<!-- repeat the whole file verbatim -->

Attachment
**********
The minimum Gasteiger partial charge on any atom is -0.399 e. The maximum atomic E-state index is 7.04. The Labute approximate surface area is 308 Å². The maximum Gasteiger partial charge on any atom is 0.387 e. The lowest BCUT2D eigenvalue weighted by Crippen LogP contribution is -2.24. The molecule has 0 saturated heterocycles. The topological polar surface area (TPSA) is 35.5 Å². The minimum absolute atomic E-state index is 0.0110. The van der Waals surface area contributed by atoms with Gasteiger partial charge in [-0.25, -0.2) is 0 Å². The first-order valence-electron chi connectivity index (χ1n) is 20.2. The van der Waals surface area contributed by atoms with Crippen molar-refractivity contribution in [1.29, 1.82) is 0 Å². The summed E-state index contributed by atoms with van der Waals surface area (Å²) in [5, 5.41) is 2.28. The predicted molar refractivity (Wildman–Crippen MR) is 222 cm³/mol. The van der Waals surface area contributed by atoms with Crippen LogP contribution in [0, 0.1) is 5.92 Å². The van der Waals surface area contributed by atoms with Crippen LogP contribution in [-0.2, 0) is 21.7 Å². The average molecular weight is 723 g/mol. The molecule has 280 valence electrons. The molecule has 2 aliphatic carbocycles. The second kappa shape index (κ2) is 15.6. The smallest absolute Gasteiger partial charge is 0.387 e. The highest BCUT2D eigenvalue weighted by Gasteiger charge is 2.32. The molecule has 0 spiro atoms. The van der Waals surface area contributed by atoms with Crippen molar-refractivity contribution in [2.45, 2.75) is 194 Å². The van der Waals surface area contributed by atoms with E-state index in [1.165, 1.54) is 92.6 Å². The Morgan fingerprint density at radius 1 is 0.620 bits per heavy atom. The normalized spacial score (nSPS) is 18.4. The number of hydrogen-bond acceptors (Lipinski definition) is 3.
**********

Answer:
The minimum Gasteiger partial charge on any atom is -0.399 e. The maximum atomic E-state index is 7.04. The Labute approximate surface area is 308 Å². The maximum Gasteiger partial charge on any atom is 0.387 e. The lowest BCUT2D eigenvalue weighted by Crippen LogP contribution is -2.24. The molecule has 0 saturated heterocycles. The topological polar surface area (TPSA) is 35.5 Å². The minimum absolute atomic E-state index is 0.0110. The van der Waals surface area contributed by atoms with Gasteiger partial charge in [-0.25, -0.2) is 0 Å². The first-order valence-electron chi connectivity index (χ1n) is 20.2. The van der Waals surface area contributed by atoms with Crippen molar-refractivity contribution in [1.29, 1.82) is 0 Å². The summed E-state index contributed by atoms with van der Waals surface area (Å²) in [5, 5.41) is 2.28. The predicted molar refractivity (Wildman–Crippen MR) is 222 cm³/mol. The van der Waals surface area contributed by atoms with Crippen LogP contribution in [0, 0.1) is 5.92 Å². The van der Waals surface area contributed by atoms with Crippen LogP contribution in [-0.2, 0) is 21.7 Å². The average molecular weight is 723 g/mol. The molecule has 280 valence electrons. The molecule has 2 aliphatic carbocycles. The second kappa shape index (κ2) is 15.6. The smallest absolute Gasteiger partial charge is 0.387 e. The highest BCUT2D eigenvalue weighted by Gasteiger charge is 2.32. The molecule has 0 spiro atoms. The van der Waals surface area contributed by atoms with Crippen molar-refractivity contribution in [2.45, 2.75) is 194 Å². The van der Waals surface area contributed by atoms with E-state index in [1.165, 1.54) is 92.6 Å². The Morgan fingerprint density at radius 1 is 0.620 bits per heavy atom. The normalized spacial score (nSPS) is 18.4. The number of hydrogen-bond acceptors (Lipinski definition) is 3.